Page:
"Definitely, time is not on our side," said catcher Chris Hoiles, who had one of the four hits off Gooden. "It's going to be a tough road. Like everybody said before, it's going to have to be a big collapse by Boston to do anything.

"The only thing we can do is continue to go out and play, go out on the road and try to beat up on Chicago for three days. We have over a month left and we just have to continue doing what we've done so far."

Ponson couldn't build on his success. His most abbreviated start came against Cleveland on Aug. 13, when he was chased after 3 2/3 innings in a game the Orioles rallied to win in 12 innings. He was gone yesterday after 5 1/3 , allowing four runs and eight hits.

The Indians loaded the bases in the first thanks to two two-out walks before Travis Fryman lined a two-run single down the left-field line. Brian Giles looped a two-out broken-bat single to right in the fifth to make it 3-0, and Richie Sexson drove Ponson from the game in the sixth with an RBI single that followed a single and stolen base by David Justice.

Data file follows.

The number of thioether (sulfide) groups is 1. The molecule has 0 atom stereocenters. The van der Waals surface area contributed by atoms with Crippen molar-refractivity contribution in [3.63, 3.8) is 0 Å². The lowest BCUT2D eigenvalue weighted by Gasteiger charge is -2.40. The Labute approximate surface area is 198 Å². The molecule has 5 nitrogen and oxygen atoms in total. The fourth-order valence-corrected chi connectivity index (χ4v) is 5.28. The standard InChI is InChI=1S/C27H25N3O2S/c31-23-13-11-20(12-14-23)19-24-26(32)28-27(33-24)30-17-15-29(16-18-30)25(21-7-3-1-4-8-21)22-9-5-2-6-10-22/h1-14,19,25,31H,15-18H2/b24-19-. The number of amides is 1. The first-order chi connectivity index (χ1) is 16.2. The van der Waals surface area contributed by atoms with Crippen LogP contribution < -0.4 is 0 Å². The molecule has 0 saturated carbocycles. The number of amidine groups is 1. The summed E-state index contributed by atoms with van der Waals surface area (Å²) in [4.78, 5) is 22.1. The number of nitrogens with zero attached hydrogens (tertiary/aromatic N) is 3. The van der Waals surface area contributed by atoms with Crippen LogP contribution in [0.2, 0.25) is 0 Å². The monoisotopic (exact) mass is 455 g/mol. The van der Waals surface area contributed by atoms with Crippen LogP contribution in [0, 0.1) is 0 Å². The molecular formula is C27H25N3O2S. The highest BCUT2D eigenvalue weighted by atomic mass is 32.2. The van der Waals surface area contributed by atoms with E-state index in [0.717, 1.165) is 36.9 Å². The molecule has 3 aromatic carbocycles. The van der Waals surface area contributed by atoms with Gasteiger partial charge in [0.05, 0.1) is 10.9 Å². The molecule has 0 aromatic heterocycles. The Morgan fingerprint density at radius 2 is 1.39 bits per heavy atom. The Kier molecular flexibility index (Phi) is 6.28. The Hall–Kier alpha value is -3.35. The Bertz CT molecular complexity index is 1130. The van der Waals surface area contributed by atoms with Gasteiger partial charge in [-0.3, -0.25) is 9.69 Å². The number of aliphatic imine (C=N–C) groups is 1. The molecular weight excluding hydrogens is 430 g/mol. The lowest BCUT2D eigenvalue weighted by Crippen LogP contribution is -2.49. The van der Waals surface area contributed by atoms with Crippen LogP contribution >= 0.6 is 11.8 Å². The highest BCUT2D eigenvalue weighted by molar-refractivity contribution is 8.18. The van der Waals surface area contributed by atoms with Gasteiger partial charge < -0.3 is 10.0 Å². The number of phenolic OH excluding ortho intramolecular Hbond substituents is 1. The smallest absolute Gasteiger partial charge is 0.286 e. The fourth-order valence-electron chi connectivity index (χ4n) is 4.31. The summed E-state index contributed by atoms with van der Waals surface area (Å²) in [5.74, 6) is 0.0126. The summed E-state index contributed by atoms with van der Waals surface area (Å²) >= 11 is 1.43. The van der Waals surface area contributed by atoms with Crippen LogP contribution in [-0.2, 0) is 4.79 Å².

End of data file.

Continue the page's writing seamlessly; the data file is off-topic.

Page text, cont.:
"He still makes a few mistakes when he's ahead in the count," Miller said. "Sometimes it's pitch selection as much as location. But all in all, he's a pretty good package. If we score a couple runs, who knows what happens?"

Ponson thought he had Justice struck out on a 3-2 pitch in the first before Fryman lined a shot past Cal Ripken. "I couldn't be bothered by that," he said. "The only thing I had to think about was going after the next hitter, and I hung a curveball to Fryman and he got a hit.

"I made a couple bad pitches. I have to go and watch the tape and hopefully I won't make those mistakes again."

Said Miller: "On 3-and-2, you've got to get enough of the plate, I guess. I don't like to complain about particular pitches when you lose 4-1. Yeah, it might have changed the game, but there also were other things we could have done. We had a couple chances and didn't get big hits. We didn't get any hits."